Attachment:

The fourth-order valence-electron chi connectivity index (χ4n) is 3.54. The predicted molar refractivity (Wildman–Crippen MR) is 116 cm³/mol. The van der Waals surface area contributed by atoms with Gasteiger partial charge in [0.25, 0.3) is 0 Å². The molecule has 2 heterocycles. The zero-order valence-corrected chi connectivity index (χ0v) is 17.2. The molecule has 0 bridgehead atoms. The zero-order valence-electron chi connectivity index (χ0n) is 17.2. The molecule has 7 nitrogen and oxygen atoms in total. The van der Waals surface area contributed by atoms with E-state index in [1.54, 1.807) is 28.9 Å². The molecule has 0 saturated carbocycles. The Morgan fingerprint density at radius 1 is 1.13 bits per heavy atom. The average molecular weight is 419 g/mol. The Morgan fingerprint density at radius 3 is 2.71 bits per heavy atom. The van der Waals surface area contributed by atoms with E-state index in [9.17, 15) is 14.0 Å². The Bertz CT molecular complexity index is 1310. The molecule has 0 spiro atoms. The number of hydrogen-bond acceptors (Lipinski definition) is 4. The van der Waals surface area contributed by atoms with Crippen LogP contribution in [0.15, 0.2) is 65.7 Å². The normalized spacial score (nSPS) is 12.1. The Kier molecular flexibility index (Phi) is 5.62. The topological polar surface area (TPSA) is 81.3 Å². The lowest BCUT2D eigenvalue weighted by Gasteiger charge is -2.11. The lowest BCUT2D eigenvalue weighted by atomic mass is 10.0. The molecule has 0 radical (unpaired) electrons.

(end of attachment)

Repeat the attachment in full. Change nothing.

The fourth-order valence-electron chi connectivity index (χ4n) is 3.54. The predicted molar refractivity (Wildman–Crippen MR) is 116 cm³/mol. The van der Waals surface area contributed by atoms with Gasteiger partial charge in [0.25, 0.3) is 0 Å². The molecule has 2 heterocycles. The zero-order valence-corrected chi connectivity index (χ0v) is 17.2. The molecule has 0 bridgehead atoms. The zero-order valence-electron chi connectivity index (χ0n) is 17.2. The molecule has 7 nitrogen and oxygen atoms in total. The van der Waals surface area contributed by atoms with E-state index in [1.54, 1.807) is 28.9 Å². The molecule has 0 saturated carbocycles. The Morgan fingerprint density at radius 1 is 1.13 bits per heavy atom. The average molecular weight is 419 g/mol. The Morgan fingerprint density at radius 3 is 2.71 bits per heavy atom. The van der Waals surface area contributed by atoms with E-state index in [9.17, 15) is 14.0 Å². The Bertz CT molecular complexity index is 1310. The molecule has 0 spiro atoms. The number of hydrogen-bond acceptors (Lipinski definition) is 4. The van der Waals surface area contributed by atoms with Crippen LogP contribution in [0.15, 0.2) is 65.7 Å². The normalized spacial score (nSPS) is 12.1. The Kier molecular flexibility index (Phi) is 5.62. The topological polar surface area (TPSA) is 81.3 Å². The lowest BCUT2D eigenvalue weighted by Gasteiger charge is -2.11. The lowest BCUT2D eigenvalue weighted by atomic mass is 10.0. The molecule has 0 radical (unpaired) electrons.